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Belfast Live
Belfast Live
Michael Kenwood

Stormont "tone deaf" over Belfast city centre cafe plans

A stand-off between Belfast City Council and Stormont over two pavement cafes in the city centre will continue after the council again refused to revoke their pavement licences.

The Stormont Department for Infrastructure is demanding the council revokes temporary pavement cafe licences for two Fountain Street businesses - Voodoo public house and venue, and City Picnic restaurant - for safety reasons.

However, at this week’s meeting of Belfast City Council ’s Licensing Committee elected members again denied the Stormont official present a decision on the issue by deferring the matter into the new year for the businesses to benefit from the Christmas period, when hospitality makes the bulk of its profits.

Read more: Belfast Council Chief and councillors clash over behind closed doors meetings

Last month DfI Roads notified the council that, in its view, the temporary pavement cafes needed to be removed or relocated to facilitate the safe movement of traffic in Fountain Street, following its reopening to vehicular traffic after the restoration of Bank Buildings, which was severely damaged in a fire four years ago.

Stormont stated: “The Department’s view on the cafe licences for both Voodoo and City Picnic is that they present a danger to vulnerable road users especially pedestrians. This is because they are both placed across a section of Fountain Street that would, ordinarily, be open to two-way traffic.

“This section of road leads into another section, behind the bollards on Fountain Street, that is pedestrianised save for 6pm to 11am. The cafes obstruct this part of the road.

“This has led to a number of loading vehicles being forced to reverse to exit both Fountain Street and Castle Street, whereas previously they could have driven through this section. Vehicles which cannot perform a ‘u-turn’ on Castle Street can only leave the street by reversing through the traffic light-controlled junction at Queens Street.”

It added: “The Department is concerned that the reversing that the structures require vehicles to undertake could cause a danger to vulnerable road users, such as pedestrians and cyclists, as well as other mechanically propelled road traffic. Additionally, the cafes’ structures block access to a car park that is incorporated into the Norwich Union Building, do not facilitate cyclists and may not address specific issues encountered by disabled drivers.”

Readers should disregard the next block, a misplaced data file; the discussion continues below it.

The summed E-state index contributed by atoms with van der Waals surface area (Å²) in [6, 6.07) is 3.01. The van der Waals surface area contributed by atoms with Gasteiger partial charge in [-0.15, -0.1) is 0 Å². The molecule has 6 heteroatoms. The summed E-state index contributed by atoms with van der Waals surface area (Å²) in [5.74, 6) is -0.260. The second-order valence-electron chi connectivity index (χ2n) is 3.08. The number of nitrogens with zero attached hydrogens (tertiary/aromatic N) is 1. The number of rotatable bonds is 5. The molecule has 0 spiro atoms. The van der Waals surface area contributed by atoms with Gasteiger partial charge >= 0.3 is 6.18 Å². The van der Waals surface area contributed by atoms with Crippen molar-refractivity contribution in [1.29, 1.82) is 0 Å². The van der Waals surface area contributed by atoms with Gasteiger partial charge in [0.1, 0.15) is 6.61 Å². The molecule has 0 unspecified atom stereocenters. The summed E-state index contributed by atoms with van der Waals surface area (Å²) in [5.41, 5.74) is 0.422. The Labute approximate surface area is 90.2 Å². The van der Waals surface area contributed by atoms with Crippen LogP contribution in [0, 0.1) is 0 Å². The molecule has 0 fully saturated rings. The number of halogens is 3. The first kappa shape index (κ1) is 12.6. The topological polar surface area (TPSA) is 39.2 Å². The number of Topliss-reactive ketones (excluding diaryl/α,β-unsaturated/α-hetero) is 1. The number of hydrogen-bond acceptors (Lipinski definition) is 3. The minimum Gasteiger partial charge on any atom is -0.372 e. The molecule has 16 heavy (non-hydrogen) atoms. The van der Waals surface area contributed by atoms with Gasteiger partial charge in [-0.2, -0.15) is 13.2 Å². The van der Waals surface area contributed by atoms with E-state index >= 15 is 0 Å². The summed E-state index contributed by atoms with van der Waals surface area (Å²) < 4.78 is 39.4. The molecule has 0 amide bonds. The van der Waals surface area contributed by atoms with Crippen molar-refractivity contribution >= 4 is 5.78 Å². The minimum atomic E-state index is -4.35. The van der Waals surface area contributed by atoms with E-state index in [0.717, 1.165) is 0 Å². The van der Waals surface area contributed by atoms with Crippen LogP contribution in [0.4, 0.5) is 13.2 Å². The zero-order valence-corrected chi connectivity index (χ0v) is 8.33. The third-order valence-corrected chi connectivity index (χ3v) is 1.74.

Both businesses have offered to move their pavement cafes to accommodate the Stormont department, with City Picnic moving further along Castle Street, and Voodoo offering to move its pavement cafe to the side of Fountain Street in January to allow traffic to pass.

A representative from City Picnic told the Committee: “We are extremely fearful, we feel we are being set up for a fall. We believe in no time at all there is going to be a bus thrown down here. We have done everything we can, we have been fair in the mouth of Christmas. We have been battered and battered.

“The truth is and everybody in the room knows that the idea of a bus coming down there fairly soon is probably what the plan is.”

SDLP Councillor Gary McKeown told the DfI Roads official at the Licensing Committee that Stormont was “completely tone deaf to the wishes of residents, businesses and elected representatives.”

He said: “The Department for Infrastructure is frankly thumbing its nose at the democratic will of this council by pursuing a vehicle-first approach to the city centre, despite the fact that time and again it has been made clear that we want to see transformation.

“This lack of accountability is even more stark now that Stormont has once again collapsed, leaving Belfast City Council as the biggest democratically elected body in this region, yet DfI seems to think it can completely ignore the mandate that members have been given. Where is the accountability to the people of Belfast?

“This city has so much potential, but is constantly held back by bureaucratic lethargy and obstruction. Even within DfI, those officials who do want to drive forward a positive agenda are often hampered by the slowest parts of the system within their own department.

“This council has made clear that it wants Belfast City Centre reimagined for the future and made person-centred with vehicle-free streets and plazas, rather than returning the bad old ways of the fume-filled past, but sadly DfI seems to want to drag us back there. People’s safety must be paramount, but for me the idea that this can be achieved by reopening a street to traffic instead of keeping it for pedestrians is completely unacceptable.”

The Stormont official said: “From our point of view, we are ultimately about making the roads safer. Our concern here is purely around safety and also the progression of cyclists and pedestrians and the servicing of other premises safely.

“There is no hidden picture that I am aware of, but it is a changing world, changing rapidly in terms of where we are going with public transport and active travel. It will affect Belfast the same way it affects everywhere else.”

The committee agreed to defer decisions on revoking the licences, based partly on the Voodoo application to move being only at draft stage. The committee also agreed to invite the Stormont department and Translink to City Hall for a more ‘thorough’ conversation on the city centre area.


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